Friday Wrap #155: Google’s game-changer, the net’s slowing growth, the state of print, smart bottles

Friday Wrap #155
Flickr photo courtesy of Matt Reinbold
The Friday Wrap is my weekly collection of news stories, posts, studies, and reports designed to help organizational communicators stay current on the trends and technology that affect their jobs. These may be items that flew under the radar while other stories grabbed big headlines, though with the release of Mary Meeker’s annual report on the state of the internet and the annual Google I/O previews, held yesterday, a couple of the items in today’s Wrap have made quite a splash. I collect material from which I select Wrap stories (as well as stories to report on the For Immediate Release podcast) on my link blog, which you’re welcome to follow.


Google changes everything with app-based search—Google’s relevance has been questioned in the shift to mobile. Sure, Android is big and Google Now is incredibly useful. But Google’s income comes from search, problematic in an app-driven world. That’s about to change. At its annual Google I/O preview, the company unveiled a feature of its next-generation Android release (called “M” for now; we’ll have to wait for the dessert-themed moniker that will follow Lollipop) that lets Google now float above any app you happen to run. Press the phone’s “home” button, and Google will deliver contextual search information on whatever you’re doing in that app. The feature, called Now on Tap, could deliver information about the artist you’re listening to on Spotify or, if you’re looking at a restaurant in an Instagram photo, it would produce the restaurant’s Yelp and Foursquare listings, along with information about how far away it is from your present location. Read more

Twitter unveils Audience Insights—A new analytics tool is available from Twitter, offering deeper levels of information about the users engaging with them. The Audience Insights dashboard offers details about demographics, interests, lifestyle, purchasing behavior, TV viewing patterns, and mobile usage behavior. Audience Insights is available to any advertiser or analytics user. Read more

Apple acquires AR company Metaio—Apple is typically mum about the reason behind its acquisition of Metaio, a German company focused on augmented reality (AR). Metaio is the company behind the Junaio AR browser, which a lot of companies bought into, creating channels to lift their brands. There’s reportedly a lot of “flipping out” among clients who learned by visiting the Junaio home page that new channel publishing won’t be available after next month and the app and channels will vanish in mid-December. Read more


Internet growth slows, mobile use surges—In her eagerly awaited State of the Internet presentation, Kleiner Perkins analyst Mary Meeker said growth in the number of internet users has slowed to less than 10% a year while smartphone use is growing at 20% annually; growth in both is slowing. Meanwhile, mobile traffic as a percentage of total global internet traffic is likely to continue to surge; it’s at 25% right now. Read more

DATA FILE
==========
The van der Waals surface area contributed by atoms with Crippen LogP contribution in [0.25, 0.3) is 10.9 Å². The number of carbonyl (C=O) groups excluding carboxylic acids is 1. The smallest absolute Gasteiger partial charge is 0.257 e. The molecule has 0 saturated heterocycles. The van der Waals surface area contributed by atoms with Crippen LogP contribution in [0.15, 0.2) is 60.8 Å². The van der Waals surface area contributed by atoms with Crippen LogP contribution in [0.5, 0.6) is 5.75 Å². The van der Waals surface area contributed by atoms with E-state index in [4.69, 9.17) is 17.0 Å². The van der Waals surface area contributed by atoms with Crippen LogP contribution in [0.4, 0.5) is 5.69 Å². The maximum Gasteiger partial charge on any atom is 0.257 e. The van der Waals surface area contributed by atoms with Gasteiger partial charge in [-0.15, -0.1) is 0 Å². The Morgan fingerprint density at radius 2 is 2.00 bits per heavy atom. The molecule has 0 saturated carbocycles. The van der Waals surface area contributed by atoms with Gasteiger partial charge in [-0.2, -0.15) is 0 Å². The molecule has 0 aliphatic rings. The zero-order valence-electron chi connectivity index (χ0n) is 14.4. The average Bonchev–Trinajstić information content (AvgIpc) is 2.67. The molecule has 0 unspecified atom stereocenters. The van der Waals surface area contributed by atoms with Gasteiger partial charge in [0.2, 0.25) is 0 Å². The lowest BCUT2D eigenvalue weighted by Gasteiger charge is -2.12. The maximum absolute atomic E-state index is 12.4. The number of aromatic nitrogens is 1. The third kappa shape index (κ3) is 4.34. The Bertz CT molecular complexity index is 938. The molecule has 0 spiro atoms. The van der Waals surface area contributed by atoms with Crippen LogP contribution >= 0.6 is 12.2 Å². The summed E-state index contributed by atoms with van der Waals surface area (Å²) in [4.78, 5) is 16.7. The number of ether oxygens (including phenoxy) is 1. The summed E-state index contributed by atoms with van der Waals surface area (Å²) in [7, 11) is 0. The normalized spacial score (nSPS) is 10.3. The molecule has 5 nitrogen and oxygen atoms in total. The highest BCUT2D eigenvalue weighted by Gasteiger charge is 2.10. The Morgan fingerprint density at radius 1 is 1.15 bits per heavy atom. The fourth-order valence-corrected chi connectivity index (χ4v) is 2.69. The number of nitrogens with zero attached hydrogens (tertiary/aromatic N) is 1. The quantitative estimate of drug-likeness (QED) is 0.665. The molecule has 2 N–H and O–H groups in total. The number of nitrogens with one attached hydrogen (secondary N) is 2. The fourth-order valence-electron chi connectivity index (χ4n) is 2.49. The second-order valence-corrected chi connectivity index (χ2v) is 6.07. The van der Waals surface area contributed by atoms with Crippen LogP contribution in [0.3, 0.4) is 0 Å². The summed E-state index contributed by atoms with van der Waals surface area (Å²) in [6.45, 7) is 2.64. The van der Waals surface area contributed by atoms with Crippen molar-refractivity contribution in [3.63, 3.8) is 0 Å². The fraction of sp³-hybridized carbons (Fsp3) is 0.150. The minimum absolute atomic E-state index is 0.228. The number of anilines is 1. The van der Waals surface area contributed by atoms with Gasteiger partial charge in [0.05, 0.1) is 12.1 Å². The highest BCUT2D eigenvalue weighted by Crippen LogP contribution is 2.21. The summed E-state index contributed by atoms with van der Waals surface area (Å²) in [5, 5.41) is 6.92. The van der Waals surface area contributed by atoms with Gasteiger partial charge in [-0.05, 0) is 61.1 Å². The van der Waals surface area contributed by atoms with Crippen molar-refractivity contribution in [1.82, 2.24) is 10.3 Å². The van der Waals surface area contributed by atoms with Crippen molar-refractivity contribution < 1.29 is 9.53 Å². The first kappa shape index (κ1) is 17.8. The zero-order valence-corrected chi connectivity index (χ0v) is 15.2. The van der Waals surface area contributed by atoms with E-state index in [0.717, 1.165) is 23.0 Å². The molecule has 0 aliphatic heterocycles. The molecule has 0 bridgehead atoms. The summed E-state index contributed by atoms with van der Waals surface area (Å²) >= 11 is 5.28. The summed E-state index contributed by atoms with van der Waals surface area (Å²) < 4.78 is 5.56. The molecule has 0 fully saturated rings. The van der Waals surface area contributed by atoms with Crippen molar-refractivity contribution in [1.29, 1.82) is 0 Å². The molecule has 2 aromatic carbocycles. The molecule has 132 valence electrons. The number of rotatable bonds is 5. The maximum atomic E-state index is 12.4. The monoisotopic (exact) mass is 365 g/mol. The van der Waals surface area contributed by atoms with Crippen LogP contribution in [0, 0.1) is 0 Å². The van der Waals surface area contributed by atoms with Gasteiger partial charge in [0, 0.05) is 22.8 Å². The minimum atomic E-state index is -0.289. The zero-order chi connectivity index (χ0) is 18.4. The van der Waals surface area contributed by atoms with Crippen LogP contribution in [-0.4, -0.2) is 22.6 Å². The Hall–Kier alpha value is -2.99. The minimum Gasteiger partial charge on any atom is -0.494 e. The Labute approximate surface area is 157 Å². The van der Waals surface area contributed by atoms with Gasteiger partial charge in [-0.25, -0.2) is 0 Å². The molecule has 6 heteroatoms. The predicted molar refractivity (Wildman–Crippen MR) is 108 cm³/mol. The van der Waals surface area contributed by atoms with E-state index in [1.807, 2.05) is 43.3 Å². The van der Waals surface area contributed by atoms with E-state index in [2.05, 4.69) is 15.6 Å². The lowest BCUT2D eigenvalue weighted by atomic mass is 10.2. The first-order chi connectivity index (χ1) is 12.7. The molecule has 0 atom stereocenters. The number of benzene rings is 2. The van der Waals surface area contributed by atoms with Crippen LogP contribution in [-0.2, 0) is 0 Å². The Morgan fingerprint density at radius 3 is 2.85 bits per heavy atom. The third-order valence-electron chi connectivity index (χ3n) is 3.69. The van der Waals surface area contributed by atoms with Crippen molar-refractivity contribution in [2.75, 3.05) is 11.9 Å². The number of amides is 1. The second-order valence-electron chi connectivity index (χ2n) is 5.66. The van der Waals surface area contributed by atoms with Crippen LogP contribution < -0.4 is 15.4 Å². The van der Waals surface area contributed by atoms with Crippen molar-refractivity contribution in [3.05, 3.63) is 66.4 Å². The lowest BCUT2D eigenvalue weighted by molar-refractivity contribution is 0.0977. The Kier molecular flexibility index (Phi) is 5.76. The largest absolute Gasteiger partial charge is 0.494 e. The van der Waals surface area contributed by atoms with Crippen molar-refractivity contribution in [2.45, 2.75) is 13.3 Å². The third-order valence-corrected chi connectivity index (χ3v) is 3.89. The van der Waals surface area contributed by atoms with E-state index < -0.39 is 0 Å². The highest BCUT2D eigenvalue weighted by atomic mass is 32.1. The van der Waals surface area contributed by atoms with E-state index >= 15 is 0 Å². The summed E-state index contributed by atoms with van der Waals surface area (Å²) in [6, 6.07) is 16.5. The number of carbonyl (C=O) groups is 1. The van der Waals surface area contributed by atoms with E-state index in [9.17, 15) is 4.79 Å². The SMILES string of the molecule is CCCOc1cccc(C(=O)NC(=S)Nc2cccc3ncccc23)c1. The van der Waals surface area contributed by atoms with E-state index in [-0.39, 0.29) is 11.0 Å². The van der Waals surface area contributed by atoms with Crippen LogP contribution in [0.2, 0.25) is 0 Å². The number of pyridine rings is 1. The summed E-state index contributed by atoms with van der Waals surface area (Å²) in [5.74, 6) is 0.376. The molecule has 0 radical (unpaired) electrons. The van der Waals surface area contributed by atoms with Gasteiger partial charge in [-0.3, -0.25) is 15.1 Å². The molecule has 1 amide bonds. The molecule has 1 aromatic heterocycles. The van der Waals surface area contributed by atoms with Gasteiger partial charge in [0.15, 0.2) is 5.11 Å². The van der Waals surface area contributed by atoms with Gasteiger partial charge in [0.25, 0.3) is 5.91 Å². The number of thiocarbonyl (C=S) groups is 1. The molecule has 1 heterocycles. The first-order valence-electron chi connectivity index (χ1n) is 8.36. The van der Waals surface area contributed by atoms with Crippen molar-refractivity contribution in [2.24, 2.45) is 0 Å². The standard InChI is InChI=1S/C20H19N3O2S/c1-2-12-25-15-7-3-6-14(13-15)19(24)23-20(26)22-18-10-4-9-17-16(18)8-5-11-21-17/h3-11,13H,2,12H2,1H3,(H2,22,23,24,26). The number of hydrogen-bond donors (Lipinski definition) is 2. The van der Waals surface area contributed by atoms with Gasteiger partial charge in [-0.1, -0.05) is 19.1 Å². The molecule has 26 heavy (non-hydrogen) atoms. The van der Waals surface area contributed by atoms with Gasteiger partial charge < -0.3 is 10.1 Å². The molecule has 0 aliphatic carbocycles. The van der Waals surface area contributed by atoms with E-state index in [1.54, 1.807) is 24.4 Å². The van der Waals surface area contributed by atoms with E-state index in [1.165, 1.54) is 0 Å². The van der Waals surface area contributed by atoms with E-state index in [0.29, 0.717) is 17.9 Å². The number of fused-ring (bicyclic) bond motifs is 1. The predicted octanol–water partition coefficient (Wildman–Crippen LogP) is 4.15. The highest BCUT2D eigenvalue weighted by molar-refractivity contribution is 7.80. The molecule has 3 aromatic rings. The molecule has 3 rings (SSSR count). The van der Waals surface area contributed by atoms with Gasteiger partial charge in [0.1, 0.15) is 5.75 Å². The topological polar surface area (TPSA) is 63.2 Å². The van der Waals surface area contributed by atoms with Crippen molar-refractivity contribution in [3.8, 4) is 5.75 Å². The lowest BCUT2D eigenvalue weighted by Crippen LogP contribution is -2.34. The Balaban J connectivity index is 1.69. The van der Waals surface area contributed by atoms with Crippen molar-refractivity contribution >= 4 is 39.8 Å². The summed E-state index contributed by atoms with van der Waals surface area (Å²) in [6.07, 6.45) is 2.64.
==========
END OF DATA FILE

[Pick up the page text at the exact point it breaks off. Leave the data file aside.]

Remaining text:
Marketers struggle to find their brands in visual content—It was easy to search the blogosphere to find out who was talking about a brand. When a brand appears in an image shared on Instagram, though, finding that reference is a lot harder. According to an ad-tech expert, nearly 60% of all digital impressions are driven by images, and 85% of images posted that include a logo don’t offer any searchable text to help brands find it. New technologies are being developed to address the problem, like Mantii, an “in-image ad platform” that overlays ads on images. L’Oreal, for instance, targeted as to run over pictures based on the hair color of the women in the photos. Read more

Advertisers push back—Big-money brands are scaling back advertising budgets from publishers like YouTube and Facebook that don’t allow brands to have third-party viewability companies verify the viewing numbers the publishers claim to achieve. Ad viewability is a big concern for brands, leading companies with big ad budgets to insist that publishers charge them only for ads that had a 100% chance of being seen, or at least let them hire independent companies to verify publisher numbers. Read more

Print’s still not dead, but…—If you judge the health of print based on the health of publications, Mary Meeker’s numbers can’t be reassuring. The amount of time adults in America spend on print is just 4%—TV accounts for 37% followed by the internet and mobile devices (24% each). Meanwhile, 18% of advertising dollars are going to print (TV wins again, with 47% of ad money going to the tube). When advertisers figure out they’re spending too much for the attention they get in return, we could see the sudden demise of a lot of print publications. There’s still a lot of print that works outside the world of magazines and newspapers, though, and some organizations (like AirBnB) have decided branded print magazines (not dependent on advertising) are just the thing to help elevate the brand, so don’t write the entire category off just yet. Read more